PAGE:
For me, it’s a balancing act between assessing how comfortable a cat is and will be, the benefits and risks of surgery or treatment, the quality of the remainder of the cat’s life and lastly the cost of treatment. Decisions, decisions, decisions….
For all cat caretakers, there comes a time when veterinary bills are liable to mount. This is when your cat is old and starts getting ill more frequently.
In the US, it is estimated that just 0.3% to 1% of the cat population is insured against veterinary bills¹. This is a very low figure. It appears that most people don’t want to add to their regular outgoings. They’d rather take a chance and hope that their cat remains healthy. However, at the geriatric stage of a cat’s life the usual feline illnesses such as kidney disease, hyperthyroidism, cancers, heart disease etc. start to click in and so do the decisions about what to do.
Do you spend lots of money on vet treatment or do you decide that it is time to euthanise? Your vet might advise you wisely but, ultimately, the decision is the cat caretaker’s and often it’s not about money. On the contrary, it’s mainly about emotion, love and loss.
The relationship between caretaker and cat has deepened over the past 4 decades. The bond is stronger and letting go is harder. Fifty to one hundred years ago you’d probably find that people were more willing to have their cat PTS when old rather than fork out on expensive treatments. It may have been the norm.
Treatments have improved, there are many more options and greater expectations. Veterinary surgeons can do wonderful things nowadays at a wonderful price. The decisions are more complicated.
Obviously, what a person spends on vet bills depends a lot on how much money the person has but I’d bet that a lot more people with lots of money are more willing to have their cat euthanised than relatively poor people. It is not about money. It is about a person’s connection and relationship with her cat(s).
Some cat caretakers would spend their last dime on medical treatment for their cat. They’d go bust before they stopped trying to prolong the life of their cat.
However, this can be foolhardy and dare I say it, selfish. The decision to treat the illnesses that beset the lives of elderly cats must include a discussion about the quality of life a cat can achieve with treatment. We are into the same sort of discussion we have in the press about euthanasia of people with terminal illnesses.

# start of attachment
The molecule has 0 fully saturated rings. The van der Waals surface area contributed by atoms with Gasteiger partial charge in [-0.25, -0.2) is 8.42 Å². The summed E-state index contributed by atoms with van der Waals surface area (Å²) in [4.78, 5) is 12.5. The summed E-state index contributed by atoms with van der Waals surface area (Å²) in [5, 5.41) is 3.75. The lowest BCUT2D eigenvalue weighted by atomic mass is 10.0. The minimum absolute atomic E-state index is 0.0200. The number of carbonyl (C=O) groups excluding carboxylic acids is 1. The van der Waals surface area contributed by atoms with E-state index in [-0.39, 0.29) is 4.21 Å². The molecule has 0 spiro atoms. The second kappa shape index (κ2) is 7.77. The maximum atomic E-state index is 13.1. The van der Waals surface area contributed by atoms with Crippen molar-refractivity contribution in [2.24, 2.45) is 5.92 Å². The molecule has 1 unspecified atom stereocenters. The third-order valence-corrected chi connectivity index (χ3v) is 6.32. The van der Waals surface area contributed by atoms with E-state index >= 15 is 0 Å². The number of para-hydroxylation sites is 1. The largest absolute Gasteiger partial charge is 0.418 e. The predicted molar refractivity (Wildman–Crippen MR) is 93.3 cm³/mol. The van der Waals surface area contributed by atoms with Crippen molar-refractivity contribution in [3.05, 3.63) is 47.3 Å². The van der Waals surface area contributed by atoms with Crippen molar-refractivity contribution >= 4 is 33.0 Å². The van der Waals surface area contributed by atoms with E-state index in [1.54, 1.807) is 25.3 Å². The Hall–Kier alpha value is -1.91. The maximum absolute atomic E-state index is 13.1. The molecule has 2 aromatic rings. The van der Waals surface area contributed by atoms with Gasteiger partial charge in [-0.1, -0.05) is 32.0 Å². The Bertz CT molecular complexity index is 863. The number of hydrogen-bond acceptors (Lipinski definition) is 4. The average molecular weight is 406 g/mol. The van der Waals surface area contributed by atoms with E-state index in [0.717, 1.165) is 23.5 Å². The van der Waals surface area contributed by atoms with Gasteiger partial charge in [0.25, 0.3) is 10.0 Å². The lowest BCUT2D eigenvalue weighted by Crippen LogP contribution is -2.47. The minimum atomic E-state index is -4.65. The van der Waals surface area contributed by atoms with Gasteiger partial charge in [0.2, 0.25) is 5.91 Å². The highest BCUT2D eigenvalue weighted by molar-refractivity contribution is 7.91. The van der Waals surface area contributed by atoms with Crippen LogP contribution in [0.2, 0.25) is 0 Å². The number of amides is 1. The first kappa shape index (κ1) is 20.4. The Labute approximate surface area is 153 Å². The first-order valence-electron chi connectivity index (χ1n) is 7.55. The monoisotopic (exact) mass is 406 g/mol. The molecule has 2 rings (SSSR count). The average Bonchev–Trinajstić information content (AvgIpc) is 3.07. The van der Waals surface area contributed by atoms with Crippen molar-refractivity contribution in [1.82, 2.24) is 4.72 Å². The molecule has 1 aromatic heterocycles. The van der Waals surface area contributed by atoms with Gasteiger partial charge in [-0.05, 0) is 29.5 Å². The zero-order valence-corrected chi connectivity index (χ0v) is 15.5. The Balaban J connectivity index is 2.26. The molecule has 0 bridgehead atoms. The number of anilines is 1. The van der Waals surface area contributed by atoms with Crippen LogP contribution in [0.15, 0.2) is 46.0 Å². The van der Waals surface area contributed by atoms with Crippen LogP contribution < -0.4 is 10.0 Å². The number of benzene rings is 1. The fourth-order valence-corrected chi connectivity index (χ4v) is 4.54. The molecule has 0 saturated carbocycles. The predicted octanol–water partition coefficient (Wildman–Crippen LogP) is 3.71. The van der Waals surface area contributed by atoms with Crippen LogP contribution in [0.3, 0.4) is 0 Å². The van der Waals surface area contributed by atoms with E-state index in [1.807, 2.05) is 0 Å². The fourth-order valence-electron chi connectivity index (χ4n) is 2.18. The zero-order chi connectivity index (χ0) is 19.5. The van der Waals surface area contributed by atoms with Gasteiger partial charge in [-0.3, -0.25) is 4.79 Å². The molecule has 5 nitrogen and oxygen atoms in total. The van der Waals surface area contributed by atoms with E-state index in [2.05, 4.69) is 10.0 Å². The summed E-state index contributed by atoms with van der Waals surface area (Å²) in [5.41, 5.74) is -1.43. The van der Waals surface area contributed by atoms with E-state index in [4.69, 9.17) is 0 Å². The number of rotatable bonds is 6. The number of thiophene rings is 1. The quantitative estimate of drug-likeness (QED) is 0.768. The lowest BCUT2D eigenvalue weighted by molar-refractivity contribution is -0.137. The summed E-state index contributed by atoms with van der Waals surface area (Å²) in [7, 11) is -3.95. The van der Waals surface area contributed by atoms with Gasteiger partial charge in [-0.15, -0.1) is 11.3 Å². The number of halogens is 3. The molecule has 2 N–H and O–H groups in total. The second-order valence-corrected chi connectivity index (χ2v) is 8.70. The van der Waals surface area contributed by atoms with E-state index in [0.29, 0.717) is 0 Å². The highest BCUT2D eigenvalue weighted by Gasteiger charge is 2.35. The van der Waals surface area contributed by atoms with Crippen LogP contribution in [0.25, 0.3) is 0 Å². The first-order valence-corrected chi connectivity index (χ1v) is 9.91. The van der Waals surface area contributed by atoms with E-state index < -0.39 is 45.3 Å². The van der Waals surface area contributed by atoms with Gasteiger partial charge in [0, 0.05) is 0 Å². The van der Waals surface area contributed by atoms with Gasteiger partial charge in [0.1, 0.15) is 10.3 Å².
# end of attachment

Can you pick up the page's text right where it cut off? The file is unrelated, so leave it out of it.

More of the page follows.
It is my belief that the vast majority of people believe that sensible and sensitive use of euthanasia is preferable to prolonging life when the quality is extremely poor.
So, putting aside the cost of treatment of an old cat who is seriously ill, the decision comes down to deciding what is best for our cat, which includes deciding if she in pain and what sort of quality of life is left for her. The decision should not be clouded by self-interest and what is best for the cat’s caretaker. In short, the decision should be governed by unconditional love and it should be as objective as possible.
There is no doubt that at this time an excellent veterinarian who has a lot of experience under his belt is invaluable. This is because the balance between quality of life and euthanasia depends on the information provided by your vet. I’d lean on him/her and ask tough questions. It is hard to know if a cat is in pain. A good vet can assess that much better than us. How long will your cat live even if given the best and most expensive treatment? Do you want her to live for 9 more months because (a) you don’t want to lose her or (b) because she will have a decent 9 months of life ahead of her?
- Ref: (1) embracepetinsurance.com
- Associated page: Changes in older cats.